Agoraphobia [Mutou]

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Agoraphobia [Mutou]

Post by Doomish » Tue Mar 27, 2012 4:16 pm

Latest Update: --

I've always had this idea in my head that Mutou has a reason for working at Yamaku besides a sympathy for teens with disabilities. I figured, maybe that sympathy came from elsewhere and he'd had it for years. Perhaps a family member with a disability, or maybe someone closer. I noticed that there weren't many Mutou fanfics out there, and I figured... Why not? Here's a story about Mutou in all his hopeless romantic glory.


Chapter One
Chapter Two
Chapter Three
Chapter Four
Chapter Five


Chapter One

The two fluids dripped equally to the floor and blended together.

Hanako, absolute terror in her eyes, withdrew her hand from Misha's arm, a little noise accompanying the rustle of her sleeve. It thudded against the desk and curled into a fist, knuckles whitening fairly quickly.

Misha's cry alerted me to her distress, along with most of the class. I looked up from my work, an underlying fear stewing in me that I couldn't quite place. Shizune examined the wound; though it wasn't particularly deep, it was a malicious injury all the same. But she shrugged Shizune off of her arm, gritting her teeth to bite back tears as little trickles of blood started to stain the sleeve of her shirt.

Hanako, meanwhile, moved erratically, muttering incomprehensible gibberish as if she'd been possessed. Her twitching was spontaneous, triple-jointed, odd in all senses of the word. She flopped and writhed in her desk, eventually falling to the floor, tears streaming down her cheeks like she was in horrible pain. She pushed from her knees to her feet, and when I got up to stop her she rammed into my shoulder like a freight train and sped out the door, off to god knows where.

I spun back to the girls to assess the situation a little better. Misha was wringing out her arm like she'd been shot, and I got to see just how grisly the wound was. The pencil, still tinged red along the side, stuck out of her arm right at the bicep. Blood squeezed out between the little space where wood and flesh met, and I realized we were in for some trouble.

"Nakai, get her to the Nurse, please. I'll be back." I spun on my heel, giving the bright young mind before me a point before heading out the door. "The rest of you keep working!" I added an afterthought.

I had no way of knowing where Ikezawa was running off too, but I certainly wasn't about to let her get away. I knew perfectly well how to defuse the situation, she was my student after all. None of the kids knew how to deal with what she was going through and I doubt she did either to an extent. Panic attacks are filled with subconscious thoughts and spur-of-the-moment decisions. If your brain freezes you up because of whatever sets you off, it'll start making decisions for you. Bad ones, as a matter of fact.

There were two places she could be heading in her panic; to her dorm or to the roof. I knew she'd want to go somewhere nobody could see her, where nobody could look at her. I had to think carefully. If she was far gone enough to stab her classmate with a pencil- just because she was asking if she was alright, nonetheless -then couldn't be sure she wouldn't do anything more drastic. As I entered the hallway, I caught her frail body disappearing up the stairs at the end of the corridor. The roof it was, then.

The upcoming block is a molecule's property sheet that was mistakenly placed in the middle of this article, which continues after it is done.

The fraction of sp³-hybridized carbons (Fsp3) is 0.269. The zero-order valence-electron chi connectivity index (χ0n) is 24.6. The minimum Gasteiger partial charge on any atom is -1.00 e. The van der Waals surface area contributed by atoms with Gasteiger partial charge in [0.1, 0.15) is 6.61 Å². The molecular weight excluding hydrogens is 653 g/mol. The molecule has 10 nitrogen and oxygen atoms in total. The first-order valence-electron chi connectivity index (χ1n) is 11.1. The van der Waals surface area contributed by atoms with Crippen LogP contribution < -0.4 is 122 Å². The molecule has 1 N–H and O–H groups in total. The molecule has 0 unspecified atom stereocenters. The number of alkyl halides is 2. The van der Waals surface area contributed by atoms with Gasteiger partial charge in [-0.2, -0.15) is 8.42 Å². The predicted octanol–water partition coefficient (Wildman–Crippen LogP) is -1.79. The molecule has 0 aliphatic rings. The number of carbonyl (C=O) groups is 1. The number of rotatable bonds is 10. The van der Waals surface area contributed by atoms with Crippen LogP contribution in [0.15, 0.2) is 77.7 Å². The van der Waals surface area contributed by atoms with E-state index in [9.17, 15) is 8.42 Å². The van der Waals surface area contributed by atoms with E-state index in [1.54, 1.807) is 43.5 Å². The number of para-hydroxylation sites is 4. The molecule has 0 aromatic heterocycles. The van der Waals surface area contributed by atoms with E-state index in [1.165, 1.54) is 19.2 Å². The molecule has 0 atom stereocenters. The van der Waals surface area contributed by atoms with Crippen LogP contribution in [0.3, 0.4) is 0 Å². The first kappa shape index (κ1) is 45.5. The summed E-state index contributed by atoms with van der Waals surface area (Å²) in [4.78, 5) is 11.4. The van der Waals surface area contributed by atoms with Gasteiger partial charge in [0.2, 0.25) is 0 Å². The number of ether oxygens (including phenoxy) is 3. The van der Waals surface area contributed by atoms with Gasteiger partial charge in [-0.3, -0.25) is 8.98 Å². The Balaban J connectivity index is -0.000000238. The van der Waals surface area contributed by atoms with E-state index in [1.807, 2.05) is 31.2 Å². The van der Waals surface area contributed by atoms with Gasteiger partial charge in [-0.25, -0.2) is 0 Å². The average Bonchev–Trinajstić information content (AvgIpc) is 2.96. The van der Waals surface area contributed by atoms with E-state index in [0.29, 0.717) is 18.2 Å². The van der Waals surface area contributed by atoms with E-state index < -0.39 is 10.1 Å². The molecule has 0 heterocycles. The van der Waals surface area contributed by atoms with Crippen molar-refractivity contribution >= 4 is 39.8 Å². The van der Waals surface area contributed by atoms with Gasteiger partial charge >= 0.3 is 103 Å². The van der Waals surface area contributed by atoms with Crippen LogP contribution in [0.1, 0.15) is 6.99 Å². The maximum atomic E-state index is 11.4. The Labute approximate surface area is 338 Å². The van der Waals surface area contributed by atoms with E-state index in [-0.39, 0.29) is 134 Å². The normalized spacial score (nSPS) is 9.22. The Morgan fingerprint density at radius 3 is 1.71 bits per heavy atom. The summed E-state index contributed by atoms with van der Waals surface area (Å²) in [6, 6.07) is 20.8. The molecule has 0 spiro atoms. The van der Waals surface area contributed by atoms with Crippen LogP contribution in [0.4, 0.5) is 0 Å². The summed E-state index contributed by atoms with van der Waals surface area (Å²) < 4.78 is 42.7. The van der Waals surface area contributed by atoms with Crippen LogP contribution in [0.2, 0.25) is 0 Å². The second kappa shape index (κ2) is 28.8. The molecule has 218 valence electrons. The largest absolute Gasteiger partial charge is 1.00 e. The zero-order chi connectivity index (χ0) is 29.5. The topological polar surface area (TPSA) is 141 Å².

That meant this was going to be harder than I thought.

I caught up with her just as she burst through the doors and into the sunlight, her fear-stricken chest rising and falling in a very erratic motion. In, out, in, out, faster and faster. Like a child, she scrambled away from me, almost tripping over herself in her attempt to find solitude. I made sure to convey to her that each step was deliberate; I walked slowly, advancing on her like the calm version of a killer in a horror movie. She rounded the little building containing the entrance to the stairs and tried to hide around the corner, squeaking in fear when I found her with no trouble.

"M-Mu-Muh-M-M-" She stuttered, shaking like a leaf in the wind. I kept my eyes locked on hers at every chance I could get; though her gaze whipped about, she was otherwise completely frozen in place now. All she could do was bring her knees up to her chest and wrap her arms around them, desperately trying to hide her face from me.

I knelt down beside her. "Are you alright, Ikezawa?" I kept my voice calm and low; soothing. I was used to this kind of thing now, being a teacher introduces you to all kinds of situations, you see. Eye contact is most important, followed by keeping your own self calmed down. If you start showing that you're scared, they'll get even worse. Of course, I'm no professional psychiatrist; I was frightened just as much as she was. I knew better than to show it, though.

When she didn't respond to me, I put a hand on her shoulder. Her deep, dark eyes met mine, and she took in a deep, dry breath through her mouth. Were it any faster, I'd have assumed it was a gasp, as if she were noticing I was there for the first time.

"You really hurt miss Mikado, you know." I reprimanded her, lightly, of course.